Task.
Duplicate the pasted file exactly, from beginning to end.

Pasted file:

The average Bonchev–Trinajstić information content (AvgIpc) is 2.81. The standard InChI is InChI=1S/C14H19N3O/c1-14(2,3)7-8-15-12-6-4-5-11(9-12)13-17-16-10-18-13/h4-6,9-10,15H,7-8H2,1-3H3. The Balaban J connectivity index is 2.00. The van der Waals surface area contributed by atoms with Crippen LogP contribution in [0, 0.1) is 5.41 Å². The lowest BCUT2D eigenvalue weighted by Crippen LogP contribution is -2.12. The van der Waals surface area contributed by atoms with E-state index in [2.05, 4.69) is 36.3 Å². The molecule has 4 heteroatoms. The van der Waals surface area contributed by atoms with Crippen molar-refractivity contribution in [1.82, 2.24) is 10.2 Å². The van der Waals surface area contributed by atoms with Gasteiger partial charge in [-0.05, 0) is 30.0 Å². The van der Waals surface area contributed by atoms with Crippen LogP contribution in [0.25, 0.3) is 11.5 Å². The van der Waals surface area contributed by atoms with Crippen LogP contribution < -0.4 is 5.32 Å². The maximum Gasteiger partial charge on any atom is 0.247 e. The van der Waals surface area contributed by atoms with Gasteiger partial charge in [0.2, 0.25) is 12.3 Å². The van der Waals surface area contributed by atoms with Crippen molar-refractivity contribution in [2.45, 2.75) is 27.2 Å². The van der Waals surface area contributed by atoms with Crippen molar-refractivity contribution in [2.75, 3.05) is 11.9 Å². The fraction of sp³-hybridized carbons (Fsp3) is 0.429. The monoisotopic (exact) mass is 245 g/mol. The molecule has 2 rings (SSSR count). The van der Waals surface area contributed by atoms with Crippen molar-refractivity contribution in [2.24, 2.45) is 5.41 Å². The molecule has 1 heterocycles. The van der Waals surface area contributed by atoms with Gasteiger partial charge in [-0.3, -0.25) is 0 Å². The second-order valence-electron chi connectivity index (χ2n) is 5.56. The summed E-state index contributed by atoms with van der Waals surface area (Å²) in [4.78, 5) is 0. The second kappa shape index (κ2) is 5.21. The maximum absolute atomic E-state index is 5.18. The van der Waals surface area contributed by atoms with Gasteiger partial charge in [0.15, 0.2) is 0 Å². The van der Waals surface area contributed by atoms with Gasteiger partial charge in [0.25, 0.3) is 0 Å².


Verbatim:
The average Bonchev–Trinajstić information content (AvgIpc) is 2.81. The standard InChI is InChI=1S/C14H19N3O/c1-14(2,3)7-8-15-12-6-4-5-11(9-12)13-17-16-10-18-13/h4-6,9-10,15H,7-8H2,1-3H3. The Balaban J connectivity index is 2.00. The van der Waals surface area contributed by atoms with Crippen LogP contribution in [0, 0.1) is 5.41 Å². The lowest BCUT2D eigenvalue weighted by Crippen LogP contribution is -2.12. The van der Waals surface area contributed by atoms with E-state index in [2.05, 4.69) is 36.3 Å². The molecule has 4 heteroatoms. The van der Waals surface area contributed by atoms with Crippen molar-refractivity contribution in [1.82, 2.24) is 10.2 Å². The van der Waals surface area contributed by atoms with Gasteiger partial charge in [-0.05, 0) is 30.0 Å². The van der Waals surface area contributed by atoms with Crippen LogP contribution in [0.25, 0.3) is 11.5 Å². The van der Waals surface area contributed by atoms with Crippen LogP contribution < -0.4 is 5.32 Å². The maximum Gasteiger partial charge on any atom is 0.247 e. The van der Waals surface area contributed by atoms with Gasteiger partial charge in [0.2, 0.25) is 12.3 Å². The van der Waals surface area contributed by atoms with Crippen molar-refractivity contribution in [2.45, 2.75) is 27.2 Å². The van der Waals surface area contributed by atoms with Crippen molar-refractivity contribution in [2.75, 3.05) is 11.9 Å². The fraction of sp³-hybridized carbons (Fsp3) is 0.429. The monoisotopic (exact) mass is 245 g/mol. The molecule has 2 rings (SSSR count). The van der Waals surface area contributed by atoms with Crippen molar-refractivity contribution in [2.24, 2.45) is 5.41 Å². The molecule has 1 heterocycles. The van der Waals surface area contributed by atoms with Gasteiger partial charge in [-0.3, -0.25) is 0 Å². The second-order valence-electron chi connectivity index (χ2n) is 5.56. The summed E-state index contributed by atoms with van der Waals surface area (Å²) in [4.78, 5) is 0. The second kappa shape index (κ2) is 5.21. The maximum absolute atomic E-state index is 5.18. The van der Waals surface area contributed by atoms with Gasteiger partial charge in [0.15, 0.2) is 0 Å². The van der Waals surface area contributed by atoms with Gasteiger partial charge in [0.25, 0.3) is 0 Å².